Stock buybacks are generally considered a bullish signal on Wall Street. They often announce management's belief that its stock is cheap and that its own shares will provide its best return on investment. Like dividends, buybacks also let companies return capital to shareholders.

How buybacks work
Done right, share repurchases will increase earnings per share as long as profits stay at least at the same level. A company with $1 million in earnings and 1 million shares outstanding will have an EPS of $1. Now, if it buys back 250,000 shares, leaving only 750,000 shares outstanding -- and total profits remain $1 million -- its new EPS would be $1.33, or $1 million divided by 750,000.

We're seeking companies that have announced stock buyback programs, so we'll head over to Motley Fool CAPS to get some insight into the investing community's preferred picks. If companies announce stock buybacks and CAPS' top investors endorse their future prospects, Fools should take notice.

Here are some of the latest companies to announce share repurchase programs.

Company

Buyback
Announcement Date

Amount of Buyback

CAPS Rating
(out of 5)

Mattel (NYSE:MAT)

8/28/2007

$500 million

*

Frontier Oil (NYSE:FTO)

8/29/2007

$100 million

*****

ENSCO International
(NYSE:ESV)

8/29/2007

$500 million

*****

Chicago Mercantile Exchange
(NYSE:CME)

8/30/2007

1.6 million shares

****

Steel Dynamics (NASDAQ:STLD)

8/30/2007

5 million shares

*****

Sources: Company press releases; Motley Fool CAPS

The CAPS advantage
Investors at CAPS seem pretty enamored of this group of companies announcing buyback programs, with three of the five companies earning five stars and one garnering four. Only troubled Mattel, a former Motley Fool Inside Value recommendation with its toys caught in the crosshairs of several massive recalls, has earned a one-star rating.

Most of them are buying back sizeable chunks of stock: Even Frontier Oil's seemingly stingy $100 million program -- totaling less than 3% of the company's outstanding shares at current prices -- comes on top of a just-completed $200 million program in which more than 5 million shares were bought back. Says CAPS All-Star nispe:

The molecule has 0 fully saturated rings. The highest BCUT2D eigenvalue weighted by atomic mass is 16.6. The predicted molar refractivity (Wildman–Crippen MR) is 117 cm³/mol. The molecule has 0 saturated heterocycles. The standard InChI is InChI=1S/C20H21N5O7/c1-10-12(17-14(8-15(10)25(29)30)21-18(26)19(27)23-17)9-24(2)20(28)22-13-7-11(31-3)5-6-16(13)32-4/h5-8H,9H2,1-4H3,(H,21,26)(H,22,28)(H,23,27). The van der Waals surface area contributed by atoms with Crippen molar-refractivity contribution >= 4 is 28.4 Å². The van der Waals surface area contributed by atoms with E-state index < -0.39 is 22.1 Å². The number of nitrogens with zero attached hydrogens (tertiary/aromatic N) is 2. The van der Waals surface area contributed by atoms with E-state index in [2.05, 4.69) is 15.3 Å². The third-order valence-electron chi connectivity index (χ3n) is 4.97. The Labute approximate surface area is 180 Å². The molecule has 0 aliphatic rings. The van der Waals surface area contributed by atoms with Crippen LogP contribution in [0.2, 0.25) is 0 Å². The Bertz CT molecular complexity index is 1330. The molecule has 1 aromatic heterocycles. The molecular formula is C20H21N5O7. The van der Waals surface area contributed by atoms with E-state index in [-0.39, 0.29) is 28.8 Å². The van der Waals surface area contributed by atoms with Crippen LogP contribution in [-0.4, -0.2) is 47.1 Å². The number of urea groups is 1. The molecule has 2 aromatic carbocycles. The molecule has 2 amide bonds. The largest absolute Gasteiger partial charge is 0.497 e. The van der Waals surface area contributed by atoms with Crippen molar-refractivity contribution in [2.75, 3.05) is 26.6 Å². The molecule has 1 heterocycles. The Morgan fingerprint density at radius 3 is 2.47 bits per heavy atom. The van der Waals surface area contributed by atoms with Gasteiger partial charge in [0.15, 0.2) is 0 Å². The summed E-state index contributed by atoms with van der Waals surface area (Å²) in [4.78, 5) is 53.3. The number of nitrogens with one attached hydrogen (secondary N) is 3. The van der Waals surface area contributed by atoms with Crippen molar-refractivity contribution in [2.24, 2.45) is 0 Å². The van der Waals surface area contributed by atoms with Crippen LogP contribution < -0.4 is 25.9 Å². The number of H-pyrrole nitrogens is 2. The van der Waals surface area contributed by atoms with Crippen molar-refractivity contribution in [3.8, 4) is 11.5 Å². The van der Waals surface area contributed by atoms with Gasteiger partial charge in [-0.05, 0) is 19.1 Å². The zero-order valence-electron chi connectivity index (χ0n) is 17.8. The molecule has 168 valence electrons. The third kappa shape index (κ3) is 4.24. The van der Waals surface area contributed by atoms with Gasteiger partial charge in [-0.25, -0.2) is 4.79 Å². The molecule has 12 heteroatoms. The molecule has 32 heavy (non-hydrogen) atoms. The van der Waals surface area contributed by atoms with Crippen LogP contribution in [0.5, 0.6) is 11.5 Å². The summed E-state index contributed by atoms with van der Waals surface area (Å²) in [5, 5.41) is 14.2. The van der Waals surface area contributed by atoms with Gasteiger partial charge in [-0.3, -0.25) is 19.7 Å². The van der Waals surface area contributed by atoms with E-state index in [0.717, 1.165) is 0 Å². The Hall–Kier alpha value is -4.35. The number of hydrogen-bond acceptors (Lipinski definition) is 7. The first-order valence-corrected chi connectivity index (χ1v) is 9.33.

Here is a stock that has [taken] a beating after hitting record highs last month. Take a look at the earnings and do the math. This stock is on clearance...

Another oil driller, ENSCO International, has also decided to take advantage of the market's weakness and initiate a program to reduce its share count. Top-rated CAPS player JR10022, with a rating better than 99.82% of all other investors, notes that despite the rough patch we're in, now's as good a time as any to be picking up good companies.

This is a tough environment to invest in, but you just can't go wrong with oil drilling...oil prices aren't going below 65-70 again anytime soon, and people don't use less energy in a recession...

Like oil, steel is another industry that has been enjoying high demand, but  some of the ardor has cooled off in recent months. Even in the face of lowered guidance, mini-mill operator Steel Dynamics remains upbeat about the market for steel products. It lowered its guidance only because of accounting adjustments related to its July acquisition of galvanized steelmaker The Techs.

Almost exactly one year ago, top-rated CAPS Fool TMFDitty noted that he was enamored of company management because of actions it was taking that are remarkably similar to those today.

Next to Nucor (NYSE:NUE), Steel Dynamics is perhaps the best minimill operator in the business. It recently hiked its dividend, then announced another round of share buybacks, actions that tell this Fool management is pretty darn confident in its future.

That's a sentiment jdmet can endorse, who has Steel Dynamics almost in his backyard.

Local company to me and I have met the management and they know how to run a business. They take good care of their employees and the favor is returned through production. I have owned stock for about 10 year[s] and it has done nothing but make me money. Started small and continue[s] to buy or build other plants. This rising U.S. steel company will definitely give competitors a run for their money.

Foolish fallout
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Mattel is a former recommendation of Motley Fool Inside Value. While beaten-down stocks are a hallmark of value investing, a 30-day, risk-free trial will let you see why the toymaker was sold and returned to the discount bin.

Fool contributor Rich Duprey does not have a financial position in any of the stocks mentioned in this article. You can see his holdings here. The Motley Fool has a disclosure policy.